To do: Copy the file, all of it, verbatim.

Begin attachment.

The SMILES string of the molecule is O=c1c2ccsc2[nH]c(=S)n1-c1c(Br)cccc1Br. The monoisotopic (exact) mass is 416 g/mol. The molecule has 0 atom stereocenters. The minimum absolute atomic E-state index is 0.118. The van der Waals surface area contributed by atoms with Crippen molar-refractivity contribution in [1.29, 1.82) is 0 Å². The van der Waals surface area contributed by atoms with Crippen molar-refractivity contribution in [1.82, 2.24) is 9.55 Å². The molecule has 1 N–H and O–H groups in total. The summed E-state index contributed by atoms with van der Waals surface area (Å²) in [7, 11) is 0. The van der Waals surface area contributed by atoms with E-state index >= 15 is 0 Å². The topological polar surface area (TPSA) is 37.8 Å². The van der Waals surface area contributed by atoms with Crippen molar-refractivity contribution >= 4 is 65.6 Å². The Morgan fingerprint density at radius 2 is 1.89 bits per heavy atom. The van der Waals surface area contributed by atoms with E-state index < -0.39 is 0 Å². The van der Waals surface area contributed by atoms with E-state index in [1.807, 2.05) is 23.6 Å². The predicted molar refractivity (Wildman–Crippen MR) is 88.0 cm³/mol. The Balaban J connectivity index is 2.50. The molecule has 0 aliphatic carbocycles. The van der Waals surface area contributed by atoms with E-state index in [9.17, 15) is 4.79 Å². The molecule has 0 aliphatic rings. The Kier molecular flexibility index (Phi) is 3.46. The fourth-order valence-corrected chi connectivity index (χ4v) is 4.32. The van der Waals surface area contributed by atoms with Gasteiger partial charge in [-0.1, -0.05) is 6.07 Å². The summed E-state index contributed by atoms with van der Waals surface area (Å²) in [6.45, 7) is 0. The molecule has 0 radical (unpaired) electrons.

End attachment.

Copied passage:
The SMILES string of the molecule is O=c1c2ccsc2[nH]c(=S)n1-c1c(Br)cccc1Br. The monoisotopic (exact) mass is 416 g/mol. The molecule has 0 atom stereocenters. The minimum absolute atomic E-state index is 0.118. The van der Waals surface area contributed by atoms with Crippen molar-refractivity contribution in [1.29, 1.82) is 0 Å². The van der Waals surface area contributed by atoms with Crippen molar-refractivity contribution in [1.82, 2.24) is 9.55 Å². The molecule has 1 N–H and O–H groups in total. The summed E-state index contributed by atoms with van der Waals surface area (Å²) in [7, 11) is 0. The van der Waals surface area contributed by atoms with E-state index >= 15 is 0 Å². The topological polar surface area (TPSA) is 37.8 Å². The van der Waals surface area contributed by atoms with Crippen molar-refractivity contribution >= 4 is 65.6 Å². The Morgan fingerprint density at radius 2 is 1.89 bits per heavy atom. The van der Waals surface area contributed by atoms with E-state index < -0.39 is 0 Å². The van der Waals surface area contributed by atoms with E-state index in [1.807, 2.05) is 23.6 Å². The predicted molar refractivity (Wildman–Crippen MR) is 88.0 cm³/mol. The Balaban J connectivity index is 2.50. The molecule has 0 aliphatic carbocycles. The van der Waals surface area contributed by atoms with E-state index in [9.17, 15) is 4.79 Å². The molecule has 0 aliphatic rings. The Kier molecular flexibility index (Phi) is 3.46. The fourth-order valence-corrected chi connectivity index (χ4v) is 4.32. The van der Waals surface area contributed by atoms with Gasteiger partial charge in [-0.1, -0.05) is 6.07 Å². The summed E-state index contributed by atoms with van der Waals surface area (Å²) in [6.45, 7) is 0. The molecule has 0 radical (unpaired) electrons.